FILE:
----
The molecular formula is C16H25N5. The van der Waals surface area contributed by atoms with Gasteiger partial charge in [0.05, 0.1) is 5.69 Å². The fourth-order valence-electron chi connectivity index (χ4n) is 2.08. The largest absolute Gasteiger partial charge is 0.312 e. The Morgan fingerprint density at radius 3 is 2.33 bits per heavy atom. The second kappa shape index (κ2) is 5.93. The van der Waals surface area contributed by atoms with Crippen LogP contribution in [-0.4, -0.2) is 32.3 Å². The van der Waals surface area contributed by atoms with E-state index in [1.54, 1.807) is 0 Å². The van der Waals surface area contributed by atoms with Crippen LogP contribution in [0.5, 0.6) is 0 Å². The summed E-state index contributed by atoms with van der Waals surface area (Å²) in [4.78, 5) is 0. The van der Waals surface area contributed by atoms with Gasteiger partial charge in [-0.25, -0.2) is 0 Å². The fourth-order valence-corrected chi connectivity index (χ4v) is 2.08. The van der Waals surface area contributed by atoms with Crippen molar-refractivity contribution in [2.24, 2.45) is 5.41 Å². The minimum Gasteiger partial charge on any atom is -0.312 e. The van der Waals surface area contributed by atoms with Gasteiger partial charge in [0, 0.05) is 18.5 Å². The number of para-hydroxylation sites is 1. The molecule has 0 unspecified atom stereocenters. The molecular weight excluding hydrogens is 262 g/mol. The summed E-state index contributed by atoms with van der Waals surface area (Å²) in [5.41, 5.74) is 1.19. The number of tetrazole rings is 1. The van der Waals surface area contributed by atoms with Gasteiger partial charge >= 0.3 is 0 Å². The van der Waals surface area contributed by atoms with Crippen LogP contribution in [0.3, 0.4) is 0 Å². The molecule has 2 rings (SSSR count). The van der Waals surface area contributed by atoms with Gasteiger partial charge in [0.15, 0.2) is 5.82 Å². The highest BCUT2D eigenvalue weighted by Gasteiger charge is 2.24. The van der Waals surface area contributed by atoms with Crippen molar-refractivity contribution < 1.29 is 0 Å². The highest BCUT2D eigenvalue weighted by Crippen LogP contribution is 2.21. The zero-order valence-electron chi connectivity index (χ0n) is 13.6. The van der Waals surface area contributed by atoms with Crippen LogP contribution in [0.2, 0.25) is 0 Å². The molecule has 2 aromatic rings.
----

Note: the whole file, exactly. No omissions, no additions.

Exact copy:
The molecular formula is C16H25N5. The van der Waals surface area contributed by atoms with Gasteiger partial charge in [0.05, 0.1) is 5.69 Å². The fourth-order valence-electron chi connectivity index (χ4n) is 2.08. The largest absolute Gasteiger partial charge is 0.312 e. The Morgan fingerprint density at radius 3 is 2.33 bits per heavy atom. The second kappa shape index (κ2) is 5.93. The van der Waals surface area contributed by atoms with Crippen LogP contribution in [-0.4, -0.2) is 32.3 Å². The van der Waals surface area contributed by atoms with E-state index in [1.54, 1.807) is 0 Å². The van der Waals surface area contributed by atoms with Crippen LogP contribution in [0.5, 0.6) is 0 Å². The summed E-state index contributed by atoms with van der Waals surface area (Å²) in [4.78, 5) is 0. The van der Waals surface area contributed by atoms with Gasteiger partial charge in [-0.25, -0.2) is 0 Å². The fourth-order valence-corrected chi connectivity index (χ4v) is 2.08. The van der Waals surface area contributed by atoms with Crippen molar-refractivity contribution in [2.24, 2.45) is 5.41 Å². The minimum Gasteiger partial charge on any atom is -0.312 e. The van der Waals surface area contributed by atoms with Gasteiger partial charge in [0, 0.05) is 18.5 Å². The number of para-hydroxylation sites is 1. The molecule has 0 unspecified atom stereocenters. The molecular weight excluding hydrogens is 262 g/mol. The summed E-state index contributed by atoms with van der Waals surface area (Å²) in [5.41, 5.74) is 1.19. The number of tetrazole rings is 1. The van der Waals surface area contributed by atoms with Gasteiger partial charge >= 0.3 is 0 Å². The van der Waals surface area contributed by atoms with Crippen LogP contribution in [0.3, 0.4) is 0 Å². The molecule has 2 rings (SSSR count). The van der Waals surface area contributed by atoms with Gasteiger partial charge in [0.15, 0.2) is 5.82 Å². The highest BCUT2D eigenvalue weighted by Gasteiger charge is 2.24. The van der Waals surface area contributed by atoms with Crippen molar-refractivity contribution < 1.29 is 0 Å². The highest BCUT2D eigenvalue weighted by Crippen LogP contribution is 2.21. The zero-order valence-electron chi connectivity index (χ0n) is 13.6. The van der Waals surface area contributed by atoms with Crippen LogP contribution in [0.2, 0.25) is 0 Å². The molecule has 2 aromatic rings.